The closest I came was when we went from a single namespace for all structure names to a namespace for each structure, and references that were checked using the pointer type of the structure pointer.
My code was a nightmare, and some of the old Unix code was at least a bad dream. I had to start out pretending to have a single namespace, but when I saw the use of an actual structure pointer I had
to do it the new way. As I recall when I saw something that would not have been legal with the old rules (for example, two different structures with the same element name but different offsets) then I threw
the switch and demanded the new way.
There were certainly system changes that were flash cut. For example, changing the file system format -- there was no attempt to allow both, which meant that the conversion program got one shot to get it right. And it didn't always manage that...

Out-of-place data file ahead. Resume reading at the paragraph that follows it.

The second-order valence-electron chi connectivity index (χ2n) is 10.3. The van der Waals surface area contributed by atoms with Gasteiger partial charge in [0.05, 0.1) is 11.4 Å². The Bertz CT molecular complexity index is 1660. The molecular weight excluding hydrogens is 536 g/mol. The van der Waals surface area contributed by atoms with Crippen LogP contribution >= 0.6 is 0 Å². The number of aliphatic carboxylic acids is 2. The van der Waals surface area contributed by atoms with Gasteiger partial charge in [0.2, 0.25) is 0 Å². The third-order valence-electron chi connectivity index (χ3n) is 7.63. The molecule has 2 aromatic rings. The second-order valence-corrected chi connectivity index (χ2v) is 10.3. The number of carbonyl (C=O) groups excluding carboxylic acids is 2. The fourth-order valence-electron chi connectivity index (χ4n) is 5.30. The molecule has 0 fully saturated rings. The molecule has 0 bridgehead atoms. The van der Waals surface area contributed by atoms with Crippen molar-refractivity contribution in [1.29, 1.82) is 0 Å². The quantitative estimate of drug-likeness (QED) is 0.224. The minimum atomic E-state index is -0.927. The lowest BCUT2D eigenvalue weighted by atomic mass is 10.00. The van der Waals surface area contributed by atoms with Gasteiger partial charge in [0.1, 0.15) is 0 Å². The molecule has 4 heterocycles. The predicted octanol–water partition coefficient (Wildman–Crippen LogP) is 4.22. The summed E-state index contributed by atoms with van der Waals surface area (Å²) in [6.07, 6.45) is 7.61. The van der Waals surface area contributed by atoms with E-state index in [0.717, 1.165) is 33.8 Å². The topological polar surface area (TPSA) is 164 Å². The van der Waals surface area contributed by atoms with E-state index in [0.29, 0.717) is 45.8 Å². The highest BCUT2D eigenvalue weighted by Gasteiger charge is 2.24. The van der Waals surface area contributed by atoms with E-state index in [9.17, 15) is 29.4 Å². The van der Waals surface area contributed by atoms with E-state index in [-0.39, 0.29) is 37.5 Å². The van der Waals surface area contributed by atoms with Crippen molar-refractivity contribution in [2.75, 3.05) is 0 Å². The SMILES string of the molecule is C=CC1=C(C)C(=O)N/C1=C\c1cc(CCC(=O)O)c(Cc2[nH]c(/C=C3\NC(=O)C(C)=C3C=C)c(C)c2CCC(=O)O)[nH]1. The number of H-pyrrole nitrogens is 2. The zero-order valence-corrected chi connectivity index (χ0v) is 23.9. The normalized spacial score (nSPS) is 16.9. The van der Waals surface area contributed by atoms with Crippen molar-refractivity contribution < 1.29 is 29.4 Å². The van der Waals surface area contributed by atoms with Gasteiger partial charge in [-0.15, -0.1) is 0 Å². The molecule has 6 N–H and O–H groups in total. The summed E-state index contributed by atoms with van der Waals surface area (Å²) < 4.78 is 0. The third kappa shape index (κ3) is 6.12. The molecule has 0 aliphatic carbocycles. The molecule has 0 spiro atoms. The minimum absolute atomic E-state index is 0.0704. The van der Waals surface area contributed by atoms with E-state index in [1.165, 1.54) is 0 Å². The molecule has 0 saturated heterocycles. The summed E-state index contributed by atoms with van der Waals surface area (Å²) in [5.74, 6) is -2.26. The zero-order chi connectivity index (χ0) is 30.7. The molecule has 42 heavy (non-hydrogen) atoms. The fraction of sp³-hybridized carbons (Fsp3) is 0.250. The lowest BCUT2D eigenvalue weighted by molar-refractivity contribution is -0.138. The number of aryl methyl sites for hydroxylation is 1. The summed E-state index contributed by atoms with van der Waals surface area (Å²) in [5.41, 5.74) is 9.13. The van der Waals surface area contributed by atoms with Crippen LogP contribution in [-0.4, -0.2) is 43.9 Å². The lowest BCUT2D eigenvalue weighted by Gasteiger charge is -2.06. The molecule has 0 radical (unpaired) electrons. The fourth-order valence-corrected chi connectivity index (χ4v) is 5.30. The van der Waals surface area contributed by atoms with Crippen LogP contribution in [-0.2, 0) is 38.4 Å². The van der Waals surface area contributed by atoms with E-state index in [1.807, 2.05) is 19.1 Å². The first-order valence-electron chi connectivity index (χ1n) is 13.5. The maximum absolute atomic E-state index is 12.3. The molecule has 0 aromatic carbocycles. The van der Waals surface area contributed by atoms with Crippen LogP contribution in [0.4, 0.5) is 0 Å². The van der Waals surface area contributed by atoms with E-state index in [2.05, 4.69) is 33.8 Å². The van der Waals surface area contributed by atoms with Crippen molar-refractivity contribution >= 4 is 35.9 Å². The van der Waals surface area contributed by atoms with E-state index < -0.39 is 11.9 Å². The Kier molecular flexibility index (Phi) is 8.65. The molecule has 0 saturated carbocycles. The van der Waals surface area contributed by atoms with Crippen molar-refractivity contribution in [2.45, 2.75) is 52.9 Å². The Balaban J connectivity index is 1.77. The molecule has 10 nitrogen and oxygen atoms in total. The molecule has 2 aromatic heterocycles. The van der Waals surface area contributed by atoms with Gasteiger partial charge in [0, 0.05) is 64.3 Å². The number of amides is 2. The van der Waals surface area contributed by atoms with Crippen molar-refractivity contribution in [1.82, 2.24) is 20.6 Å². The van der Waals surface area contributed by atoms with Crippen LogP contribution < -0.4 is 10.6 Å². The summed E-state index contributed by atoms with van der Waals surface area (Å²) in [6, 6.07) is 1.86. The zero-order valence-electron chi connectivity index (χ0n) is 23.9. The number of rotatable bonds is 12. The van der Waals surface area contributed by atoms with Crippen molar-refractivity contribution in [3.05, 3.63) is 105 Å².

----- Original Message -----
To:"Steve Johnson" <firstname.lastname@example.org>
Cc:"The Eunuchs Hysterical Society" <email@example.com>
Sent:Mon, 29 Oct 2018 12:02:29 -0700
Subject:Re: [TUHS] Archaic yacc C grammar
We actually had a pretty good system for making changes like that. First, we would change
the compiler to accept both the old and the new. Then we would produce a warning
that on a particular date the old would no longer work. Then we made the old an error
and printed a message about how to fix it. Eventually, we just let it be a syntax error.
This process was applied many times on the way from typeless B to strongly typed C.
Was there ever a time when a change was desired that you couldn’t accept both
the old and the new?